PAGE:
In the end we chose a spot down the road a bit from the refreshment station. Actually it was down the road, over two bridges, through two-right angled turns and then round a curve up a bit of a rise; about two and a fraction minutes by racing bike, right where we thought we might see some riders discarding their bags. We made sure were there an hour before the “Caravan” was due.
The Caravan is a city festival parade on, if I may indulge in a bit of old cycling jargon, steroids. Imagine a half-hour long parade of festival floats travelling at fifty kilometres per hour, with one or more waving princess bolted to the structure in three or more point harnesses, madly trying to stay ahead of the even madder blokes on their bikes racing up behind,. Simple mathematics says that this procession is twenty five kilometres long, but I digress. To the above mix, add the princesses trained trinket throwers spraying valueless souvenirs of dubious manufacturing origin into the crowd as they go.
There seems to be some sort of understanding that trinket hitting someone in the eye at that speed could take the edge of someone’s day, so the trinkets magically land at the feet of small children who have then only to wrestle their valueless prizes from the clutches of a certain foreigner of grandmotherly disposition, and a good time is had by all.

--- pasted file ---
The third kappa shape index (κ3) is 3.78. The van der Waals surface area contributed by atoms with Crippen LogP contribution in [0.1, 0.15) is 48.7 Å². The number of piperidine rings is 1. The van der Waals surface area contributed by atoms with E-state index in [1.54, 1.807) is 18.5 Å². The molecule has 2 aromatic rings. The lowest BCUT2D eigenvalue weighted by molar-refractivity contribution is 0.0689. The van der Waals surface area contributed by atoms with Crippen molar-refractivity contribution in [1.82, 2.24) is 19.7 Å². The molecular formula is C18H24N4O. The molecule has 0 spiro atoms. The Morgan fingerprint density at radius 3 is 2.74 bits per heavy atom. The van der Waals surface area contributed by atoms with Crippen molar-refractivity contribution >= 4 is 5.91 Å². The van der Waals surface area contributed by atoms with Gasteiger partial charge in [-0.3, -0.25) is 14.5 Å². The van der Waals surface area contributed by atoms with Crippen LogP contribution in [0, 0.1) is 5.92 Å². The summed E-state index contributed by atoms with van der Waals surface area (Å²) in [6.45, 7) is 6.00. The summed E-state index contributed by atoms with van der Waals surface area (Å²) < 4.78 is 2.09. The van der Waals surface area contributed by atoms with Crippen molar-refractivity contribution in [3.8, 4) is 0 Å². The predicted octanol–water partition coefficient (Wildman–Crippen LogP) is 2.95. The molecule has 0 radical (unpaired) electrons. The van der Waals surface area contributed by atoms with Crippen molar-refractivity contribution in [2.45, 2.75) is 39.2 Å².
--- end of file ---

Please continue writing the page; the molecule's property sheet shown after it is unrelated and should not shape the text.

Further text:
An hour later, in time for most of the trinkets to be broken or eaten, the wait was over.
As I had hoped, predicted or just wished, meal bags were being discarded at precisely our location, (one was kindly discarded directly into my lap by a team Movistar legend, unwittingly fulfilling one of the saddest lifelong fantasies a person could have), riders were distributing packs among their team up and down the bunch, eating, sifting through their menus, swapping lunch notes, socialising, texting their mums and generally getting on with racing for another few hundred kilometres.
Time may not have stood still, but it certainly slowed for a while. We felt that we were actually a part of the event. We felt as though we were there.
Afterwards, out of curiosity because my photographs also reinforce the illusion that time, and the riders are moving equally slowly, I checked their timestamps. From the time I took the first shot of the approaching riders, until the last had passed, eighteen seconds had elapsed. Eighteen seconds that felt like minutes.
Eighteen seconds, one hundred and eighty-six cyclists.
We may have waited three days for this, but it will be much longer than that before we actually understand what happened!